ICA dissertation award for Ericka Menchen-Trevino

At the 2013 annual conference of the International Communication Association (ICA) in London, ERMeCC researcher Ericka Menchen-Trevino was awarded the prestigious dissertation award of the ICA’s Communication and Technology division.

Ericka Menchen Trevino received her PhD in August 2012 from Northwestern University (Evanston, Illinois) with a dissertation, entitled Partisans and Dropouts?: News Filtering in the Contemporary Media Environment. In September 2012, she joined Erasmus University’s Department of Media and Communication as an Assistant Professor.

Dissertation abstract:
Today’s new communication technologies provide countless choices of what to watch, listen to and read. It is easy to imagine that individuals with very different preferences such as liberals and conservatives, or people who enjoy politics and those that prefer entertainment, may share few if any common experiences of media, even if they live in the same area and vote in the same elections. Are people who are interested in politics constructing personalized media environments, reinforcing their preexisting beliefs? Are those with less interest in politics insulating themselves from political information? Are digital media enabling users to construct these environments better than other media technologies? The answers to these questions have far reaching implications. However, empirical research has produced mixed results, with some research supporting and some challenging the selective exposure hypothesis that people choose political information that agrees with their prior attitudes.
News consumption is often part of one’s daily routine. In this research, political interest played a very important role across media in shaping the active selection of political information and the formation of routines among participants, while partisanship’s role was less prominent and multidimensional. Active avoiding of specific types of political information did occur across participants of all interest levels, particularly when it was connected to conflict avoidance. However, some had different attitudes about online and offline political conflicts. The role of the web in election information consumption was limited for most, but in several cases the web narrowed the information gap when participants sought last minute election information. Despite partisanship’s small and complex role in political information selection, it was an important factor in election information processing, as participants recalled more information that favored their preferred candidates.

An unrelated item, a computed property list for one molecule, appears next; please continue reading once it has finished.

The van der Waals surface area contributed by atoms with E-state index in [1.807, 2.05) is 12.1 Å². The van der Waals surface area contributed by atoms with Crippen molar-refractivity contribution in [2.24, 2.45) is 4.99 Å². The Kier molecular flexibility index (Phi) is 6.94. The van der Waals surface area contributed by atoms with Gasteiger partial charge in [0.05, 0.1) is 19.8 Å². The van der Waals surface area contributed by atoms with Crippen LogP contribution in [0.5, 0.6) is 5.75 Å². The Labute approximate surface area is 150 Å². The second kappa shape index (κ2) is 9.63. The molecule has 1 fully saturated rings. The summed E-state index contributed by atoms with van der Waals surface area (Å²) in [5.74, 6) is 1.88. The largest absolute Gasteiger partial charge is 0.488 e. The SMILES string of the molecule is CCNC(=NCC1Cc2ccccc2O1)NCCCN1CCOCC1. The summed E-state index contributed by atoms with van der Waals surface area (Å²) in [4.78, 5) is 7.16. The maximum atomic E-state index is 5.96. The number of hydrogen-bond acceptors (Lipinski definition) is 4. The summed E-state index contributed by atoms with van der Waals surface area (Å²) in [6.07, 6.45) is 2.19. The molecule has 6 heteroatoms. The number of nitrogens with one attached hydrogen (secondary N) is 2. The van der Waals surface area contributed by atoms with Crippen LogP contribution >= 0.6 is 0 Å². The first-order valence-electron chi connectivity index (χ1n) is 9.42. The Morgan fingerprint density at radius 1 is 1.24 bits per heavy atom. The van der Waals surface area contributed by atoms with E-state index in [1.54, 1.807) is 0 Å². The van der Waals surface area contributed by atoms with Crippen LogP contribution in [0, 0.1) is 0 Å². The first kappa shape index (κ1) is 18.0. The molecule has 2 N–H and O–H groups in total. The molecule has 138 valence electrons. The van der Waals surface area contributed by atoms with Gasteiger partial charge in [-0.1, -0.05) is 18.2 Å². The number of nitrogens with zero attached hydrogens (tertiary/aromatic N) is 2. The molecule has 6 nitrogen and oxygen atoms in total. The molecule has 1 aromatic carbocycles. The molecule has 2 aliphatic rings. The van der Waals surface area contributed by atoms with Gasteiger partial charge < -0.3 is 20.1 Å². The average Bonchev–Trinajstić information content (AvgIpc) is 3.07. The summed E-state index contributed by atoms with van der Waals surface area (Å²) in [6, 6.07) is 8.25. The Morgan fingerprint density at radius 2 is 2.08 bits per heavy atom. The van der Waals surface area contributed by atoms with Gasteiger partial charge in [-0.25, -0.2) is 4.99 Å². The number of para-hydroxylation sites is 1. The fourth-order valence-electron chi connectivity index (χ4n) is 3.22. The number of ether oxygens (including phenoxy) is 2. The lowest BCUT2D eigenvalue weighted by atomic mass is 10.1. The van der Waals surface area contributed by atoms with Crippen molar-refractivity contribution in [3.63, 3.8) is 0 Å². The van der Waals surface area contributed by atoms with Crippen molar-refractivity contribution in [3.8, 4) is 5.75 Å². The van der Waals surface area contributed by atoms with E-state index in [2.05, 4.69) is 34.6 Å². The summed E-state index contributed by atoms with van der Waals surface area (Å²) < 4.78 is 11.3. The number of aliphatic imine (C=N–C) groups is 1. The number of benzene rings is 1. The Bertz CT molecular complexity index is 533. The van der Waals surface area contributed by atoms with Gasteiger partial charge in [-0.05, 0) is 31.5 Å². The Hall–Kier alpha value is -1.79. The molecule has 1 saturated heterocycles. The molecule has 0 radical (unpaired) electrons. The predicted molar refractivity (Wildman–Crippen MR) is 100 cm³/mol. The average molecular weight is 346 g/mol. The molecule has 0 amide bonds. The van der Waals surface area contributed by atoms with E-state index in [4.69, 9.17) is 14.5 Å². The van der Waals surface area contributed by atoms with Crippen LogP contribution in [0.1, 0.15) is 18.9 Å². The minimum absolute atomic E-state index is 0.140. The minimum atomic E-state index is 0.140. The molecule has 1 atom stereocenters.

This study was conducted during the 2010 election campaigns in Illinois and used a quota sampling technique to select participants with a range of political interest levels. I co-created a web application called Roxy to log participants’ real-world web content, including the full HTML text of the content they retrieved. This application facilitated a multi-method approach to research questions about what people did online and why.

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